I reviewed Glitch on the blog a few weeks back, but in case you missed it here is the link. Today, as part of the blog tour hosted by Shane at Itching For Books, I have an excerpt from this book as well as a spotlight about Anastasiu.
Heather Anastasiu is the author of the young adult sci-fi novel,GLITCH (St. Martin's Press/Spring 2012). She recently moved to Minneapolis with her family, and when she’s not busy getting lost exploring the new city, she spends most days writing at a café.
Random Facts About Her:
- I played the piccolo in my high school marching band.
- I paint a little, but for some reason, only in winter.
- So, the last name, I know it looks like Anastasia, but it has a U on the end: Anastasiu (rhymes with 'so-nice-to-see-you'). It's Romanian in origin.
- I like body art. Well, I like art of all kinds, but especially body art, i.e. tattoos, because it's the art you get to take with you. I figure, there's so much about the body we're given we don't have control over (hips, nose, forehead, chin, height, foot size, health), so much that we get no choice in, but hair color and ink designs? Hello world, this is me and the kinds of things I find beautiful!
- I was in a wheelchair for a year during college because of health problems. Being wheel-bound and knee-high for a year certainly changed my perspective on life (pun intended).
- Yes, I am a fan of cheesy puns.
- My favorite book is East of Eden because it blew open my world when I first read it at age 20.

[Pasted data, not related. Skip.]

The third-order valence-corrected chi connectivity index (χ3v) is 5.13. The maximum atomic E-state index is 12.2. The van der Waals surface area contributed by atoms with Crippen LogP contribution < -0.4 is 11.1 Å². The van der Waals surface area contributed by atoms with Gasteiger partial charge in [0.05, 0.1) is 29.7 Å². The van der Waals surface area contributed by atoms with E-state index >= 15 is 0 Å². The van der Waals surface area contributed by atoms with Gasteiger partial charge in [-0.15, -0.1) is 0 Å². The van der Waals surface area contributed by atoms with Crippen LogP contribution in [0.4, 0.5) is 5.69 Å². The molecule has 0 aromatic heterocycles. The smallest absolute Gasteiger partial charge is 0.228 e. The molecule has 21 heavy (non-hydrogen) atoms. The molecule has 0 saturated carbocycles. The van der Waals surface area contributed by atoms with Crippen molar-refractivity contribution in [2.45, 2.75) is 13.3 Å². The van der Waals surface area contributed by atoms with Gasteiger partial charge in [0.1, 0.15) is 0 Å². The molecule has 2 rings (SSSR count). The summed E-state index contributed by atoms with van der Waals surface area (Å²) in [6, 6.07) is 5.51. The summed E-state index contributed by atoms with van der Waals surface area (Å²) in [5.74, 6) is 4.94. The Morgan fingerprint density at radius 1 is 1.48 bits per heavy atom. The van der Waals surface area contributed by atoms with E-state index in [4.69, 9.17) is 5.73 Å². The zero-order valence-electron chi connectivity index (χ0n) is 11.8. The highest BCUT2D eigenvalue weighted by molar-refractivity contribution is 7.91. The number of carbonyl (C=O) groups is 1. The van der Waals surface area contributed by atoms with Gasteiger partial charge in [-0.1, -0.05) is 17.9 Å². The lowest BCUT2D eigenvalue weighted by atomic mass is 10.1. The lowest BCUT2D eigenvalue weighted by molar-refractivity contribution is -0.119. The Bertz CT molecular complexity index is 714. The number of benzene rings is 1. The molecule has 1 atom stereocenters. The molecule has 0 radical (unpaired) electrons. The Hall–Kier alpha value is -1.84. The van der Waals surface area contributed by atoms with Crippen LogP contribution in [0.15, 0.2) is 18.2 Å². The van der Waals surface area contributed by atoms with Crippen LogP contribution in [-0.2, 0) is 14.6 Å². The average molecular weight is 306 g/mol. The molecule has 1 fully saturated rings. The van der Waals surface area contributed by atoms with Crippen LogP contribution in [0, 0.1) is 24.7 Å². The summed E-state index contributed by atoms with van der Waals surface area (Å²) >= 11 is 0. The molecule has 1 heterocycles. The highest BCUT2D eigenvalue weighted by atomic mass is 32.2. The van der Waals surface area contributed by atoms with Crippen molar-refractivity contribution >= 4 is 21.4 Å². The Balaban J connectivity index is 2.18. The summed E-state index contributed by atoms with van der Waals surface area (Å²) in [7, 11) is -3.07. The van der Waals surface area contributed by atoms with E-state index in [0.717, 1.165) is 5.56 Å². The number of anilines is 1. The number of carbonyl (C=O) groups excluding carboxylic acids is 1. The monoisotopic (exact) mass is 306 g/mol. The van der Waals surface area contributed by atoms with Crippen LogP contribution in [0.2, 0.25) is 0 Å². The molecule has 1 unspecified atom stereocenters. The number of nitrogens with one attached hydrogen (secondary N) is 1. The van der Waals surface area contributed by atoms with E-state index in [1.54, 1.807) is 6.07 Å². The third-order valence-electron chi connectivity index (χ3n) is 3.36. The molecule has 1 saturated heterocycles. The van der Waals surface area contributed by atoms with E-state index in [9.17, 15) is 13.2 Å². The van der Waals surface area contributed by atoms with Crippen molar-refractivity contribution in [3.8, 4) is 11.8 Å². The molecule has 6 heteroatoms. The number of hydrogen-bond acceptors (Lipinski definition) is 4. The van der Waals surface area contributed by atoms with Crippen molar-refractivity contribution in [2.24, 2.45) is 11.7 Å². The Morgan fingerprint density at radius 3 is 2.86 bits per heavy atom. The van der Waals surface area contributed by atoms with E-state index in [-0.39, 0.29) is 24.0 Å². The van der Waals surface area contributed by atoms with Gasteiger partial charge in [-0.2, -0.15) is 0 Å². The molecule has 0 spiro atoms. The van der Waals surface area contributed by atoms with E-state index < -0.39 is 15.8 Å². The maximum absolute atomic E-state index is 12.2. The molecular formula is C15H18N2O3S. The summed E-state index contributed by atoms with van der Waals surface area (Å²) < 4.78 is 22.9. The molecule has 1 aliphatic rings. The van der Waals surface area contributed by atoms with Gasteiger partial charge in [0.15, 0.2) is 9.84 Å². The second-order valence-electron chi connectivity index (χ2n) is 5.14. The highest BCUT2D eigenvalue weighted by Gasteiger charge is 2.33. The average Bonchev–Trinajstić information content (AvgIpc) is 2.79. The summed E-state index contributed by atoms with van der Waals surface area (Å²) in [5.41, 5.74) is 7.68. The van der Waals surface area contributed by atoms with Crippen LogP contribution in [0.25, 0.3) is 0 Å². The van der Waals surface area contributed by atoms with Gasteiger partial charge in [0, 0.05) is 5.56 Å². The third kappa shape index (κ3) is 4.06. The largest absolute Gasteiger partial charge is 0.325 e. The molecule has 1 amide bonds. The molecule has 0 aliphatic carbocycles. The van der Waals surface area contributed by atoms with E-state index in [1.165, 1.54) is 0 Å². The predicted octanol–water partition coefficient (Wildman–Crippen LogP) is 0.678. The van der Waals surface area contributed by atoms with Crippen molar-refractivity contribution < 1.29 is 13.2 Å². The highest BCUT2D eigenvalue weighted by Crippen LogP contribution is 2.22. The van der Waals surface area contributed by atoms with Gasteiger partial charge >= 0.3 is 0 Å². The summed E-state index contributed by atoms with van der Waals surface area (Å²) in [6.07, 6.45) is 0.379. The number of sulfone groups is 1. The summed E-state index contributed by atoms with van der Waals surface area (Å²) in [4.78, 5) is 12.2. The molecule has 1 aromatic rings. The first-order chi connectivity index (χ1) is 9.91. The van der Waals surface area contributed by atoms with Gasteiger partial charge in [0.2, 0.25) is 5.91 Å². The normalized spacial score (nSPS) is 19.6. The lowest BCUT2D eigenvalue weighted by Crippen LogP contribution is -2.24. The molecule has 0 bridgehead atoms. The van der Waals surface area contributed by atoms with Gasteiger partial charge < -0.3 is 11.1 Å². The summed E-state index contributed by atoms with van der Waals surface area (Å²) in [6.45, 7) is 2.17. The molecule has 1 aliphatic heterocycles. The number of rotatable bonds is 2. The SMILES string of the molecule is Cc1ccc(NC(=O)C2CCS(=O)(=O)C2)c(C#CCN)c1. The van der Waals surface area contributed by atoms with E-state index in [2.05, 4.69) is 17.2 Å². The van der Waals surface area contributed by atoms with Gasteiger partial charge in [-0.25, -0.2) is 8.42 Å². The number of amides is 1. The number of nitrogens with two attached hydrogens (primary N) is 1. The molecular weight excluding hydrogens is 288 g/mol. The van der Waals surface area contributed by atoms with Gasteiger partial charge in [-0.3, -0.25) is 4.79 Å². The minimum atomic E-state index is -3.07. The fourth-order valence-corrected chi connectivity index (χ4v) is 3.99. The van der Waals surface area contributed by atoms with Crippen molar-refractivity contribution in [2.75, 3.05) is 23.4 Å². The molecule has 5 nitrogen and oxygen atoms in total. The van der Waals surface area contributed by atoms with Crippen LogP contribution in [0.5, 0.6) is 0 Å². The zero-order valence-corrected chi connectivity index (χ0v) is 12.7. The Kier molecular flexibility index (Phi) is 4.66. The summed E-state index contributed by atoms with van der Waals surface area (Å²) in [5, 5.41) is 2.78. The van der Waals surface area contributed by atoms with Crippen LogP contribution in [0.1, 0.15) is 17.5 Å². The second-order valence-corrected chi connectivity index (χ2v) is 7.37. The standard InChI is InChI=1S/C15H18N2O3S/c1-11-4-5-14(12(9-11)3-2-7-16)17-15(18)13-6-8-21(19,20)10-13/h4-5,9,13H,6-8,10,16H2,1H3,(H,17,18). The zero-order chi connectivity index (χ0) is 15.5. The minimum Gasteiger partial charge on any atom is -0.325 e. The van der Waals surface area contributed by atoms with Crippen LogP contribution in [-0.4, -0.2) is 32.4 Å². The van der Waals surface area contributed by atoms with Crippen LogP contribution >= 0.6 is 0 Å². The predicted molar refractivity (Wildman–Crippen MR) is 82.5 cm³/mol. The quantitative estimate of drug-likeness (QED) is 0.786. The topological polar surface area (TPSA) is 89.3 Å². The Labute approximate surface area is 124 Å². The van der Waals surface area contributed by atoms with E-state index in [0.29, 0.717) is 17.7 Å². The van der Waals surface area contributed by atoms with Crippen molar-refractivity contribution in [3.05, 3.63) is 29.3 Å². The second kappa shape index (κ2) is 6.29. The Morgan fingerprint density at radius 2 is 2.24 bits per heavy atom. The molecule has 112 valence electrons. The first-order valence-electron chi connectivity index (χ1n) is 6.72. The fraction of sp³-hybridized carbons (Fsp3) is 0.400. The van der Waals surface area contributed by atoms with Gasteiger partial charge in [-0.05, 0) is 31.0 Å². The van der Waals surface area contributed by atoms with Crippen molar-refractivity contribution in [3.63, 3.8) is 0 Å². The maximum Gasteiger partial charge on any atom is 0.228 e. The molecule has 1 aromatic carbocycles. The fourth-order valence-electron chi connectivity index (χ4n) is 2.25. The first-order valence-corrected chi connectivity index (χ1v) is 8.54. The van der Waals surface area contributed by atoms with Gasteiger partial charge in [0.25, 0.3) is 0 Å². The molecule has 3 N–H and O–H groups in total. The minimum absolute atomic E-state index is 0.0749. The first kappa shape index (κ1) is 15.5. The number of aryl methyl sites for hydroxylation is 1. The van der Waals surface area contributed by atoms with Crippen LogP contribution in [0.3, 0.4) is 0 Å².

- I also unabashedly love Twilight. I even wrote a chapter in a forthcoming book of academic essays about how Twilight, for all its shortcomings, can also have positive implications for readers in that it provides a platform for public participation in a communal female myth. It's compulsively readable and is all about engaging our fantasy lives and letting us participate in vicarious wish fullfillment.
- I like pink and black together, but not apart.
Chapter 1 Excerpt:
"I stepped forward in line as the subject ahead of me moved. The barbaric Old World was once full of people like me. There was a whole race of humanity full of all the emotions and desires that I felt, people who almost destroyed the Earth with greed and anger and hate and indifference. They warred until the clouds rained toxic ash, the chemicals making people’s eyes boil in their sockets and their skin peel off like cooked potato skins. So much toxic material that we could never go back to the surface. Our history texts showed detailed pictures of the process, a detailed reminder of the horrors of the Old World.
Those who had foreseen had begun the tunneling down, the orderly planning of humanity’s future. Only a small percentage survived. We were a logical, orderly race—the descendants of survivors who had seen the worst of human emotion and destruction. We had learned the lessons of the past and finally scrubbed out the animal in man. We protected ourselves, blotted out the things that made us dangerous, and rebuilt. The First Chancellor called us Humanity Sublime. We lived by order and logic alone. We lived in Community.
And here I was, a traitor tucked secretly within the safe walls of the Community. A single person cultivating the same emotions that destroyed the Surface forever. I was like a ticking bomb, and it was just a matter of time before the evilness of human emotion took control. How much would I destroy before they caught and stopped me? I should go report myself.